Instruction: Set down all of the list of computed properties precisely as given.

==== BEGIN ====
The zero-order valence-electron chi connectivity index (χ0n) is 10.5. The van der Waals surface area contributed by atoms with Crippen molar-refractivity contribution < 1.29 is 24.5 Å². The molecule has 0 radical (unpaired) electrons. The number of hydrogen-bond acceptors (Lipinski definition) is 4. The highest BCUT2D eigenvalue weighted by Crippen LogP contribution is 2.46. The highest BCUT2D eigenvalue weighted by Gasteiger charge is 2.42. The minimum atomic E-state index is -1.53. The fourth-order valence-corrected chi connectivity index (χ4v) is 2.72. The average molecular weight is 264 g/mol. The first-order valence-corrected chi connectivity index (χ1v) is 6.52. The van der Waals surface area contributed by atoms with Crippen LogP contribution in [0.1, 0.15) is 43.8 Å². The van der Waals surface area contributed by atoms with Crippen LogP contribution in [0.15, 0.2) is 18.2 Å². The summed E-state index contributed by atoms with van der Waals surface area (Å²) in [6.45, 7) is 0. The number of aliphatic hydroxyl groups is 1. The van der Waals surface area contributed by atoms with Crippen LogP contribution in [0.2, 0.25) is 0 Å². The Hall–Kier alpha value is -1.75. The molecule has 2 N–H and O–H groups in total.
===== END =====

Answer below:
The zero-order valence-electron chi connectivity index (χ0n) is 10.5. The van der Waals surface area contributed by atoms with Crippen molar-refractivity contribution < 1.29 is 24.5 Å². The molecule has 0 radical (unpaired) electrons. The number of hydrogen-bond acceptors (Lipinski definition) is 4. The highest BCUT2D eigenvalue weighted by Crippen LogP contribution is 2.46. The highest BCUT2D eigenvalue weighted by Gasteiger charge is 2.42. The minimum atomic E-state index is -1.53. The fourth-order valence-corrected chi connectivity index (χ4v) is 2.72. The average molecular weight is 264 g/mol. The first-order valence-corrected chi connectivity index (χ1v) is 6.52. The van der Waals surface area contributed by atoms with Crippen LogP contribution in [0.1, 0.15) is 43.8 Å². The van der Waals surface area contributed by atoms with Crippen LogP contribution in [0.15, 0.2) is 18.2 Å². The summed E-state index contributed by atoms with van der Waals surface area (Å²) in [6.45, 7) is 0. The number of aliphatic hydroxyl groups is 1. The van der Waals surface area contributed by atoms with Crippen LogP contribution in [0.2, 0.25) is 0 Å². The Hall–Kier alpha value is -1.75. The molecule has 2 N–H and O–H groups in total.